I haven’t trusted David Crane since he first fed Gov. Schwarzenegger that infamous line…
“Over the last 10 years, pension costs for state workers have gone up more than 2,000 percent, crowding out spending on colleges, parks, health, the environment and other progressive programs.”
That, of course, was written in 2010, so it referred back to 2000, when pensions “costs” were nearly zero. The epitome of the term “cherry-picking.”
And Arnold delivered the line so well.
Most of the Crane comments we have seen lately look like “drive-by” shootings. Like this latest “2 min. read” (Mar 4) on medium dot com.
More sensationalist heat than light.
Note… There are two ways to cure the underfunded status…
1) Reduce pension liabilities.
2) Increase funding.
It appears David Crane here is saying the discount rate should be (much) lower… ergo pension costs will necessarily be (much) higher.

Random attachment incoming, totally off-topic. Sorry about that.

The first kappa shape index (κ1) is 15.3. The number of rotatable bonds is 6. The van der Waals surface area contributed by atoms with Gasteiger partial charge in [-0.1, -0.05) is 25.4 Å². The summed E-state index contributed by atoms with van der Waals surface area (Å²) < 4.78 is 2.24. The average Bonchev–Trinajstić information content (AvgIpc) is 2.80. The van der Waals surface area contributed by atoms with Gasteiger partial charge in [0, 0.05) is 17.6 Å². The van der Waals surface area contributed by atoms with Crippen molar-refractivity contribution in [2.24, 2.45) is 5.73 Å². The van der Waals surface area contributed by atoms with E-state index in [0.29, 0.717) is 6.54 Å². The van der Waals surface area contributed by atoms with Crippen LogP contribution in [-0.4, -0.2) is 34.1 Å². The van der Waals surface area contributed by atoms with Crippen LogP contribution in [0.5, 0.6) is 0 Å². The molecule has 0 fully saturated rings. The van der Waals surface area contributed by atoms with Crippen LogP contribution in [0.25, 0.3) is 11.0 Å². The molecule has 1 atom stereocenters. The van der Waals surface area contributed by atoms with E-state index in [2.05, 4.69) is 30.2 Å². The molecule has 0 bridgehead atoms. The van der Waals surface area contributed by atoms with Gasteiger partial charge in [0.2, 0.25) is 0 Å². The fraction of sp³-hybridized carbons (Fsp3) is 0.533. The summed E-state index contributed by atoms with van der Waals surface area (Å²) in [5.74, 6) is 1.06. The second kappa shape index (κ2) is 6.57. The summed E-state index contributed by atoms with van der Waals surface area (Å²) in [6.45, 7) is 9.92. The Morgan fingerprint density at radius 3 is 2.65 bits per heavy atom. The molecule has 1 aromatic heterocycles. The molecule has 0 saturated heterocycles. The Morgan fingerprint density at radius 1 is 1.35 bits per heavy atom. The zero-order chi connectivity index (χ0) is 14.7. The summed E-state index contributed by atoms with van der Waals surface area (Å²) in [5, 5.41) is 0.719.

Question… Exactly when should the discount rate be lowered, or when should it have been lowered? If CalPERS lowers the rate immediately as many seem to call for, to 6.2%, or even 5%, or, heaven forbid, Berkshire Hathaway’s 3.8%, the unfunded liabilities would quickly disappear… for those few governments who survived. What doesn’t kill you, makes you stronger?
Should the discount rate have immediately been lowered in 2008, right after the market crash, when government revenues were the lowest in years, and unemployment the highest?
May be, with 20/20 hindsight, in 2005, in preparation for the crash.
Really, raise the discount rate, when the system is already near 100% and rising?